10 Lessons from a Long Running DDD Project – Part 1

Round about 7 years ago, I was part of a very large project which rooted its design and architecture around domain-driven design concepts. I’ve blogged a lot about that experience (and others), but one interesting aspect of the experience is we were afforded more or less a do-over, with a new system in a very similar domain. I presented this topic at NDC Oslo (recorded, I’ll post when available).

I had a lot of lessons learned from the code perspective, where things like AutoMapper, MediatR, Respawn and more came out of it. Feature folders, CQRS, conventional HTML with HtmlTags were used as well. But beyond just the code pieces were the broader architectural patterns that we more or less ignored in the first DDD system. We had a number of lessons learned, and quite a few were from decisions made very early in the project.

Lesson 1: Bounded contexts are a thing

Very early on in the first project, we laid out the personas for our application. This was also when Agile and Scrum were really starting to be used in the large, so we were all about using user stories, personas and the like.

We put all the personas on giant post-it notes on the wall. There was a problem. They didn’t fit. There were so many personas, we couldn’t look at all of them at one.

So we color coded them and divided them up based on lines of communication, reporting, agency, whatever made sense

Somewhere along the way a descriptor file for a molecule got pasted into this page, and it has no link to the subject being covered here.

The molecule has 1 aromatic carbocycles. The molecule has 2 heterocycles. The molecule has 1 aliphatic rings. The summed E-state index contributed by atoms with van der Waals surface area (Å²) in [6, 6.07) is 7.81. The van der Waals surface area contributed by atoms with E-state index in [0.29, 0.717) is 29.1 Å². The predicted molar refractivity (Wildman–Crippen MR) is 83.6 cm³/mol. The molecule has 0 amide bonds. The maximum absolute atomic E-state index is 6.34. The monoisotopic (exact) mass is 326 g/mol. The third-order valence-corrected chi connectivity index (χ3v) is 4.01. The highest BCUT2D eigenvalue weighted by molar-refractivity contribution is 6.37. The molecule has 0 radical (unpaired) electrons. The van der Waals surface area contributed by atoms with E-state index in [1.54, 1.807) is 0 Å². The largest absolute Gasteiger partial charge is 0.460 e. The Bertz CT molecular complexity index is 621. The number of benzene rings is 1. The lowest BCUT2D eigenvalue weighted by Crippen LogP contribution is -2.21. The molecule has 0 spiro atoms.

Well, it turned out that those colors (just faked above) were perfect borders for bounded contexts. Also, it turns out that 72 personas for a single application is way, way too many.

Lesson 2: Ubiquitous language should be…ubiquitous

One of the side effects of cramming too many personas into one application is that we got to the point where some of the core domain objects had very generic names in order to have a name that everyone agreed upon.

We had a “Person” object, and everyone agreed what “person” meant. Unfortunately, this was only a name that the product owners agreed upon, no one else that would ever use the system would understand what that term meant. It was the lowest common denominator between all the different contexts, and in order to mean something to everyone, it could not contain behavior that applied to anyone.

When you have very generic names for core models that aren’t actually used by any domain expert, you have something worse than an anemic domain model – a generic domain model.

Lesson 3: Core domain needs consensus